The two sides must work closely to bolster economic integration and promote sustainable post-pandemic growth, forum hears
China and member countries of the Association of Southeast Asian Nations need to work together and strengthen regional integration to promote economic recovery in the post-pandemic era, an international forum heard on Dec 16.
Senior officials, top business leaders and experts who participated in the Global Chinese Economic and Technology Summit, or GCET, discussed the need to develop both physical and digital infrastructure and to invest more on renewable energy in line with global climate commitments.
Noting that ASEAN is now China’s biggest trading partner, they said the Regional Comprehensive Economic Partnership, which will take effect on Jan 1, together with China-led previous initiatives like the Asian Infrastructure Investment Bank and the Belt and Road Initiative, will further strengthen diplomatic and economic ties between two sides.
The GCET, an annual international event organized by the KSI Strategic Institute for Asia Pacific, was held at the Shangri-La Rasa Sayang resort in Malaysia’s Penang state. The forum on “Promoting Business, Cultural and Digital Economy Cooperation and Diplomacy” took place both online and offline.
“Despite the pandemic and a slowdown of economic growth, Chinese market has been becoming much more open for international investors and companies,” Fan Gang, president of the China Development Institute and director of China’s National Economic Research Institute, said in his welcome speech delivered via video link.
“There are risks and difficulties we need to discuss. But it is also the time for us to think of how to explore and utilize all the new opportunities ahead,” said Fan, adding that the RCEP, touted as the world’s biggest free trade pact, could “provide great … opportunities for all of us”.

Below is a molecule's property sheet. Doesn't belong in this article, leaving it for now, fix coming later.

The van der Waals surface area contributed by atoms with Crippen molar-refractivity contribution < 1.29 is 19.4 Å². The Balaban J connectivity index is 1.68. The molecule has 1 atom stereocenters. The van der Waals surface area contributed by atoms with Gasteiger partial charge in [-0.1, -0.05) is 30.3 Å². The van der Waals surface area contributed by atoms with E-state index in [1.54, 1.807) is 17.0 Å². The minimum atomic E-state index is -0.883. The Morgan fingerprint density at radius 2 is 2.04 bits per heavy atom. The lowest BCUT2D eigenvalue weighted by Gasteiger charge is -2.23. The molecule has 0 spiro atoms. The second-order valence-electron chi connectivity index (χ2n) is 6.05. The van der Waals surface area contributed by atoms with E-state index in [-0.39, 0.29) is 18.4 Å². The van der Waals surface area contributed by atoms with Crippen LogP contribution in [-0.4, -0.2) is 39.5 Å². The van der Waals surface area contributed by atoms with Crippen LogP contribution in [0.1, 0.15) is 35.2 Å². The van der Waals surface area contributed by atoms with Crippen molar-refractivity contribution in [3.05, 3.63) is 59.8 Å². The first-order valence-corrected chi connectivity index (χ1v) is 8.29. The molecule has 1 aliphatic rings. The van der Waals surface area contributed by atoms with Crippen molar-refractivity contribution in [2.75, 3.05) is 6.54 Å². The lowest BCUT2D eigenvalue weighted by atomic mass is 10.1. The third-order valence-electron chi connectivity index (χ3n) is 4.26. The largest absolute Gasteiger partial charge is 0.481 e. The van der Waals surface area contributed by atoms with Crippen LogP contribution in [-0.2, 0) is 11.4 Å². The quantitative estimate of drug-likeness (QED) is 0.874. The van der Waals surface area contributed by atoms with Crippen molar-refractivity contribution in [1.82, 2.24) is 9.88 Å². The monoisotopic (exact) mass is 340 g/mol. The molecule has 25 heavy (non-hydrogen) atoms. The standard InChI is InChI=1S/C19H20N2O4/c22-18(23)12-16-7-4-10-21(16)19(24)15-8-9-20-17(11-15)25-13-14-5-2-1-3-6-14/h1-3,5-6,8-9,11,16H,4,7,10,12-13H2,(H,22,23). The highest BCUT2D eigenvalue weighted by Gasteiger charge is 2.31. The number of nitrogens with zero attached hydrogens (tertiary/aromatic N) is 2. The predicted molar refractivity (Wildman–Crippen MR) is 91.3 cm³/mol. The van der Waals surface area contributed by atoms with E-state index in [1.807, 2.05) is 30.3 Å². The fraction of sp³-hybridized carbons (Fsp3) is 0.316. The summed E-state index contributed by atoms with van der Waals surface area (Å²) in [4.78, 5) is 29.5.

China’s Ambassador to Malaysia Ouyang Yujing said in his special address that China will share many development opportunities with other countries. He also talked about China’s relations with Malaysia and how both countries agreed to cooperate to support economic recovery and promote digital economy and the green economy.
Malaysian Prime Minister Ismail Sabri Yaakob said his country is a “firm believer of free, fair and open trade” and that the nation’s signing of the RCEP agreement “signifies Malaysia’s commitment to regional integration while boosting economic activity”.
Ismail Sabri, who delivered his opening address via video link, said Malaysia is the first ASEAN country to formalize diplomatic relations with China in 1974 and that bilateral ties have flourished since then. He said China is one Malaysia’s biggest investors and export markets and that the economic cooperation was strengthened with the signing of a 5-year program for economic and trade cooperation and the BRI.
Jusuf Kalla, former vice president of Indonesia, said in his video address that the global economy will recover through cooperation and participation of all.